Making Your Mark
US-based law and patenting experts offer their thoughts on IP protection in the digital age
Most of you reading this piece have an opinion about patents. Many see patents as an opportunity for a pharma entity to protect a valuable R&D spend against direct competitors. There are two key elements at play. First, the patent must be broad enough to cover the commercial embodiments and infringing activities. Second, the patent must be “valid,” in light of the “prior art” that existed at the time of filing of the patent application.
Since the US is known to present the greatest opportunity for (or threat of) damages – often in the millions of dollars or more – let’s begin with US litigation. Damages are calculated using a wide array of formulae guided by experts. However, what really matters is the time over which the infringement occurred. Infringement occurs when the infringer starts making, using, selling, offering for sale, or importing into the US. This can result in a relatively lengthy period of infringing activity, especially in the area of pharma with notoriously lengthy research and production timelines.
If your pharma entity wins, you’ll want the largest quantum. What you may not know (and might be surprised to learn) is that the increase in quantum will depend on the practices of the patent owner, not the infringer.
A game-changing intellectual property law that is relatively infrequently used is Virtual Patent Marking (VPM), found in 35 U.S.C. 287(a). When the savvy pharma entity patent owner builds and maintains a compliant VPM program, they can use and rely on it to maximize the period for calculating damages.
The option to use a virtual form of patent marking was enacted in the US in 2011 when 35 U.S.C. §287 was amended. This change enables patent owners to use an Internet URL as evidence of “constructive notice” to the public, with patented articles providing a link to the URL. This also lets the public find patents associated with the patented articles. Updating the VPM listing is easier and updating happens in real time. Assuming the product is marked with the URL, the clock on constructive notice starts as soon as the VPM link is updated, which means that damages start running as soon as the infringer starts infringing, even before the patent owner discovers the infringement or sends an actual notice letter.
Some discipline is needed. The VPM listing must be up to date and freely accessible to the public, without cost or other access requirements, and generally not prone to outages. The marking on the products must be demonstrably substantial and continuous.
How does a pharma patent owner take advantage of VPM? Typically, the patent owner notifies an infringer by communicating information about the patent and articulating how the infringer infringes the patent. This infringement communication is usually via a cease and desist letter or filing of a complaint. The date the infringement is communicated to the infringer establishes an “actual notice date.” Without VPM, this actual notice date is the earliest date from which to start calculating damages.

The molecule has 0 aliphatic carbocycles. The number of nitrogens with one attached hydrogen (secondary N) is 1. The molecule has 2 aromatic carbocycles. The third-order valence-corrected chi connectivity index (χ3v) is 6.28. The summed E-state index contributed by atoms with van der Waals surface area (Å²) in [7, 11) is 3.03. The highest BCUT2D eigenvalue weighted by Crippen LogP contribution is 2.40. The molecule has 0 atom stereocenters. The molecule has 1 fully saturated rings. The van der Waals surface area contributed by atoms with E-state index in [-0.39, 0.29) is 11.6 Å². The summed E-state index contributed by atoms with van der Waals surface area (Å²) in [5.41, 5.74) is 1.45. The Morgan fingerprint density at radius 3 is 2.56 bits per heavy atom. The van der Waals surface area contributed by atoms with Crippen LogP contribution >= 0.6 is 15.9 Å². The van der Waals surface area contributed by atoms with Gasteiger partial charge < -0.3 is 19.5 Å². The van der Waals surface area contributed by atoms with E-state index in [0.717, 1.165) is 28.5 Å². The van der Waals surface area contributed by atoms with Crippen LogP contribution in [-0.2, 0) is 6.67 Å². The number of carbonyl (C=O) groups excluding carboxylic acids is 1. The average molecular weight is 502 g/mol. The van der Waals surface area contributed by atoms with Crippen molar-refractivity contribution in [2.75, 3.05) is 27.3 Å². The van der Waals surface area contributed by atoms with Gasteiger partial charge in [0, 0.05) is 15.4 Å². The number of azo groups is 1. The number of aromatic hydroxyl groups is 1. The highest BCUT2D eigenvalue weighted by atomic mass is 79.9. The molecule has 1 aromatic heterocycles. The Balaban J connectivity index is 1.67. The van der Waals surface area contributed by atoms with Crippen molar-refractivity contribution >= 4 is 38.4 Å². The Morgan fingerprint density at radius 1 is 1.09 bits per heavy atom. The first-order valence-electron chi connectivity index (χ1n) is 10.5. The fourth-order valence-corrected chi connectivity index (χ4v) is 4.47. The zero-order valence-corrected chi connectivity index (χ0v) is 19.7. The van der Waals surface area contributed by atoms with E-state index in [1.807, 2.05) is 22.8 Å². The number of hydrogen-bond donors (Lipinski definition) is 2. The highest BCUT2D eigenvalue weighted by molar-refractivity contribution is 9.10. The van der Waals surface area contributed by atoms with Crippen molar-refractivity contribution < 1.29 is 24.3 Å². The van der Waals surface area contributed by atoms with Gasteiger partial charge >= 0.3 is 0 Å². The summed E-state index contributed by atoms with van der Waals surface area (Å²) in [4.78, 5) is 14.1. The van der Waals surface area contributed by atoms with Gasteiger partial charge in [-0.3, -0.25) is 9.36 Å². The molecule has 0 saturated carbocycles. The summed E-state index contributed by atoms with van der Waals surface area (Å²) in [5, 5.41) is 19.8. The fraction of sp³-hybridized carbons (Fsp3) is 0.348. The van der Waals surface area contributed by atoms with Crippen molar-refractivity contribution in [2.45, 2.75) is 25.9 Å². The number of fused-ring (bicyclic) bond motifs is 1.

In the US, a patent owner can claim damages for up to six years prior to the actual notice date. With VPM, damages can reach back to and start from the constructive notice date, up to six years earlier than the later actual notice date. It is thus well worth the effort of maintaining a VPM program to secure the earliest constructive notice date, such as by the use of a VPM compliance platform.
In other countries, there are differences and it’s important to do your research. In the UK, for example, webmarking notifies a potential infringer that a product is patented, and therefore webmarking mitigates against the “innocent infringer” defence. This is relevant because UK courts cannot award money damages against an innocent infringer (in other words, someone who at the date of the infringing act was not aware and had no reasonable grounds for supposing that the patent existed).
Even without incurring the costs made famous by US litigation, a prospective licensee may be persuaded of the value in a higher licensing rate, where a verifiably compliant VPM-backed patent portfolio provides added perceived value in a patent licensing market.
Thus, the benefits and value of an early constructive notice date are extensive. To those of you who see a chance at capitalizing on your groundbreaking pharma technology, covered by strong patent protection, you owe it to yourself to learn more about VPM as a game changer to leverage the value provided by early constructive notice.
This article should not be construed as legal advice or legal opinion on any specific facts or circumstances. This article reflects only the personal views of the authors and not the views of the authors’ firms. Consult your patent professional regarding your specific questions.
Co-founder at Markr
Partner at Barnes & Thornburg